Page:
Thursday, July 21, 2011

KPN's new mobile tariffs bode ill for market share

KPN has announced new tariffs (from September 5) for its KPN and Hi brands on the Dutch mobile market (Telfort will follow at a later date), in response to the new Net Neutrality laws and decreasing revenues from voice and SMS. For our views on NN, see this post and this commentary.

It appears as though the new tariffs may need some tweaking:
  • There is one bundle for voice, SMS and data. This is not what consumers want, now that voice/SMS are being replaced by data.
  • If you buy more minutes/messages, you automatically buy more bits as well. Again, and for the same reason, this is not what consumers want. They want an inverse relationship, or even better: the ability to pick amounts separately.
  • Nobody knows what an MB is, how much MBs are spent on a video clip, etc. Moreover: usage may vary wildly from month to month.
  • Speeds are quite slow, not just the downlink (for some reason KPN's upper limit is 7.2 Mb/s, whereas other HSPA operators worldwide have arrived at 42 or even 84 Mb/s). At 0.1 Mb/s, the uplink will surely frustrate those trying to send an MMS.
  • Both brands are now offering no fewer than 24 different subscriptions.
  • The overage fees may not appear to be unusual, but in light of this, they are rather high for data. And KPN's 35 c/min for out-of-bundle minutes appears to be another rip-off, best to be avoided.
In fact, it looks like there is very little right about these new tariffs. Take a wild guess what will happen next to KPN's market share. And share price (down over 20% since the recent Investor Day). Add to that: deep trouble on the business market and a write-down coming for the shares bought back during the quarter.

The Q2 results are due July 26. We recommend you stay in bed and keep the curtains closed. That's what the marketing people did when they concocted the new tariffs.

Tuesday, July 19, 2011

The RS-DVR issue comes to Europe

My friend John Goedegebuure unearthed a new service from KPN: Opnemen Pakket ('recording package'), basically an RS-DVR service, comparable to Cablevision's cloud-based service.

  • 5 EUR/mo (free for Premium subs)
  • max 6 simultaneous recordings
  • initiatiate using red button or EPG
  • max 200 hr in SD quality (or 100 in HD)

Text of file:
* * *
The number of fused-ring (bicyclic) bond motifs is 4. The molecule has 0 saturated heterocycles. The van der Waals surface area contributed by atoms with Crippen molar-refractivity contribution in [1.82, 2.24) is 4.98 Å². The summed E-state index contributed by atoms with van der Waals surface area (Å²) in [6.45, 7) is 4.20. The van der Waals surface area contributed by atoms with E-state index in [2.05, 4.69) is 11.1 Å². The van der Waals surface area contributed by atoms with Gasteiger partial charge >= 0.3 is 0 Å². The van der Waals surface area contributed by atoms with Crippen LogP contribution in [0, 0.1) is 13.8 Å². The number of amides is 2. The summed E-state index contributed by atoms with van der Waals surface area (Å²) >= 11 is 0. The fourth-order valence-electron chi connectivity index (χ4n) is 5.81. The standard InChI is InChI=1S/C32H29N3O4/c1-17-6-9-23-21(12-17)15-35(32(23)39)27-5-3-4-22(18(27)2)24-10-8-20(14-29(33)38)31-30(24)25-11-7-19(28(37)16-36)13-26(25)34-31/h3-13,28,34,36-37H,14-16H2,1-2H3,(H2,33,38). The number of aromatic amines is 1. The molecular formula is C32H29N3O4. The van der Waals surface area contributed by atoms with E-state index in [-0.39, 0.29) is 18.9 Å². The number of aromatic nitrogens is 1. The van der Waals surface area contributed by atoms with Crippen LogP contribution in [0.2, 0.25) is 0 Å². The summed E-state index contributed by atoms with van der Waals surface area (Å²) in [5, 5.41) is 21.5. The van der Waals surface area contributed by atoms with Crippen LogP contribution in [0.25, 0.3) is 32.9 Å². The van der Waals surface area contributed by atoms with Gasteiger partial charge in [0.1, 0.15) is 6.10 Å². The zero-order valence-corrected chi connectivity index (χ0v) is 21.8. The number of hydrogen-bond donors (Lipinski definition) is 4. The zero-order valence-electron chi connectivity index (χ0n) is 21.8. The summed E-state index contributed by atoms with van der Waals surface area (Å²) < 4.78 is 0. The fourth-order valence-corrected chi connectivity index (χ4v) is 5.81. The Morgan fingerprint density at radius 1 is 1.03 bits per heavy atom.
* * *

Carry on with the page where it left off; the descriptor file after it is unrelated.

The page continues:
• max 32x fast forward during playback
The new service could undermine catch-up TV, since recording is made very easy. It could also undermine the advertising models that underpins both broadcast and catch-up TV, because ad skipping is made very easy as well and because the service (presumably) doesn't have pre-rolls.

At the same time, KPN has found a new revenue source. Obviously, that may not sit very well with the content industry. John also found a verdict from the Oberlandesgericht in Dresden, in a case brought forward by RTL Germany against Save TV. It basically says: Save TV is allowed to offer the service - but needs RTL's consent.

Conclusion: in Germany, the content industry prevailed. What will happen next in the Netherlands? RTL Netherlands apparently hasn't taken action yet, but based on the German verdict, it may ask KPN to end its RS-DVR service. The way out then appears to be some sort of revenue sharing agreement.

Friday, July 01, 2011

To do 240 km/hr on the highway - that's why we need a gigabit

Some people try to calculate the need for bandwidth per household and arrive at 32 Mb/s, discounting x users and y connected devices. They claim that more makes no sense, because the human eye isn't even capable of digesting more information.


Here's a nice analogy, drawn from the recently widened and renovated A2 highway, running all the way from Amsterdam to Maastricht and beyond. After a heist of a Brink's money storage facility near Amsterdam, the robbers were able to escape to Eindhoven and subsequently disappear altogher. According to media reports, they had been doing 240 km/hr on the A2.

We may not need to speed that much all the time, but sometimes it's nice. And that's why we need gigabit networks!